Later On

A blog written for those whose interests more or less match mine.

Why the NSA says it is interested in Brazil in particular

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Interesting note at the New Yorker by Ryan Lizza:

One of the more curious revelations from Edward Snowden’s trove of secret N.S.A. documents was a recent report that United States spy agencies have been vacuuming up communications in Brazil. Glenn Greenwald, who lives in Brazil, broke this story in O Globo, one of that country’s major newspapers, on July 6th. Greenwald, in an follow-up piece in the Guardian, pointed to a rough Google translation of his original July 6th report:

In the last decade, people residing or in transit in Brazil, as well as companies operating in the country, have become targets of espionage National Security Agency of the United States (National Security Agency – NSA, its acronym in English). There are no precise figures, but last January Brazil was just behind the United States, which had 2.3 billion phone calls and messages spied.…

Brazil, with extensive public and private networks scanned, operated by large telecommunications companies and internet, is highlighted on maps of the U.S. agency focus primarily on voice traffic and data (origin and destination), along with nations such as China, Russia, Iran and Pakistan. It is uncertain how many people and companies spied in Brazil. But there is evidence that the volume of data captured by the filtering system in the local telephone networks and the Internet is constant and large scale.

In a way, the N.S.A.’s focus on Brazil seems puzzling. Why would the United States care so much about communications traffic in a friendly South American country? But last week, at the Aspen Security Conference, General Keith Alexander, the director of the N.S.A., made a little-noticed remark that helps explain his agency’s interest in Brazil. During a question-and-answer session with an audience of journalists and current and former government officials, a German reporter rose and asked Alexander this: “Why are you focusing so much on gathering data also from Brazil, since there’s not too much terrorism going on in Brazil as far as I know?”

Alexander’s answer was somewhat elliptical (emphasis mine): . . .

Continue reading.

His explanation was interested, but as I attempted to post as a comment (but could not: the New Yorker site is weird):

When listening to explanations from the NSA, it’s important always to remember that they routinely lie, and will lie even in Congressional hearings, as Director James Clapper did to the Senate Judiciary Committee’s Sen. Ron Wyden, even though Clapper realized that Wyden knew that he (Clapper) was lying. Sincer Clapper had 24 hours notice of the question, so the lie was quite deliberate. We’ve also seen overt lies scrubbed from the NSA web site. We should approach Alexander’s remarks cautiously, since we now know that NSA lies but we don’t know when. “Trust but verify” doesn’t cut it: there can be no trust, because the NSA decided that lies were acceptable. So we can only verify.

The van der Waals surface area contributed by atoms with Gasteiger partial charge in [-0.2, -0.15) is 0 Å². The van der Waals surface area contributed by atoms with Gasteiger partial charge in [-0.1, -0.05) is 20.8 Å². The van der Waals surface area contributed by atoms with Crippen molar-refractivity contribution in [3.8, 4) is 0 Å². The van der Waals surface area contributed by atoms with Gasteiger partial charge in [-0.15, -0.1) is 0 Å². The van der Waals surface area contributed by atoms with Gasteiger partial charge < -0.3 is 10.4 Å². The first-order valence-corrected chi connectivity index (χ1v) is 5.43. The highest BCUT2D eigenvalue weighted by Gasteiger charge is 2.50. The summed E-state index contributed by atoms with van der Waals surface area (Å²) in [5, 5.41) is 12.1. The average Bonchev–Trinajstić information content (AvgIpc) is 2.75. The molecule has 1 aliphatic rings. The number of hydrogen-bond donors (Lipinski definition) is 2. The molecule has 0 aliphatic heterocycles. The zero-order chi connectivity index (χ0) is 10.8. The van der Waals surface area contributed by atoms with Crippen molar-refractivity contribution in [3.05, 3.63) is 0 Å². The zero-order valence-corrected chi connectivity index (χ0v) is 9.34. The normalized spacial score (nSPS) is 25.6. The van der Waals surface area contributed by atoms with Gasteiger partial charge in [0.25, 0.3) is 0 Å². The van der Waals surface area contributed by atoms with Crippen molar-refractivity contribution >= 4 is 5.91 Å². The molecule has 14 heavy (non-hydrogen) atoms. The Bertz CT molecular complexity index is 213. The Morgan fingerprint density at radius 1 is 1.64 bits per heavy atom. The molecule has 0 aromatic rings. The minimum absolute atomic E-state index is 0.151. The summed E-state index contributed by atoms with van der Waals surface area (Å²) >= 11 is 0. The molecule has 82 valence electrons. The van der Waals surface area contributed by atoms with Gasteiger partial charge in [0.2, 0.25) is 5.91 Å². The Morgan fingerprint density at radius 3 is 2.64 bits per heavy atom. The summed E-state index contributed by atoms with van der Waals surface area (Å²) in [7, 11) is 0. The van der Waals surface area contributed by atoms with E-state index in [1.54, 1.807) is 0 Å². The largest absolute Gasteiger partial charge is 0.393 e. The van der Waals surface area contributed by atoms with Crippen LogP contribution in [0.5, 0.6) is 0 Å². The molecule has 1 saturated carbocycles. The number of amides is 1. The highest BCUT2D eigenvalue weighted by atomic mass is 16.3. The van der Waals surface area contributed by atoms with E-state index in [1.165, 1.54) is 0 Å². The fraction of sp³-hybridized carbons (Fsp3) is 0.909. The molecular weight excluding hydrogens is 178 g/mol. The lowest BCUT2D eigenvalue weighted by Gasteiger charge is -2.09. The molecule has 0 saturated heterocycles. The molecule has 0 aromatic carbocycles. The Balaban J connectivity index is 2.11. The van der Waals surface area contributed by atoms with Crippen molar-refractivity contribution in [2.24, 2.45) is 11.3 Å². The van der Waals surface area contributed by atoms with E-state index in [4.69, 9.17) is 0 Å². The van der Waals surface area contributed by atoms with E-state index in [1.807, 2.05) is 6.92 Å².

Some facts have come out, thanks in no small part to Edward Snowden, who should get a presidential medal (though probably not from the current president). For example, we now know that Sen. Feinstein did a slipshod and incompetent job of oversight; she seems essentially to have accepted whatever NSA proposed. We also now know that the US has now a body of secret laws (how large we can’t know: they’re secret) and a secret court that makes secret decisions based on those secret laws, laws justified by secret memorandums. We also know that the Obama Administration will go to any lengths to prevent the American public from learning what is going on—his vindictive pursuit of whistleblowers is unmatched.

The NSA needs to be melted down and recast: the current organization seems completely corrupted by the power they wield. Probably little will be done. One can only imagine what information they hold on members of Congress—J. Edgar Hoover managed to build an enormous trove of information for blackmail influence with much more primitive tools.

The latest lie from NSA, of course, is that they lack the technical capacity and ability to search their emails. (This despite the billions upon billions they’ve spent.) This is another lie of the sort that Clapper told: a lie so overt and obvious that we know it’s a lie, and the NSA knows that we know, and they don’t care: they have such contempt for Congress and the public that the NSA lies even though the lies are known to be lies. It’s a way of demonstrating how powerless we are against them.

I just saw the news. Apparently NSA controls enough of Congress so that they can continue: the effort to rein them in failed. I’m reminded of Pickett’s charge at Gettysburg. That vote may represent the high-water mark of efforts to rein in the secret government and its takeover of the US.

Written by Leisureguy

24 July 2013 at 4:35 pm

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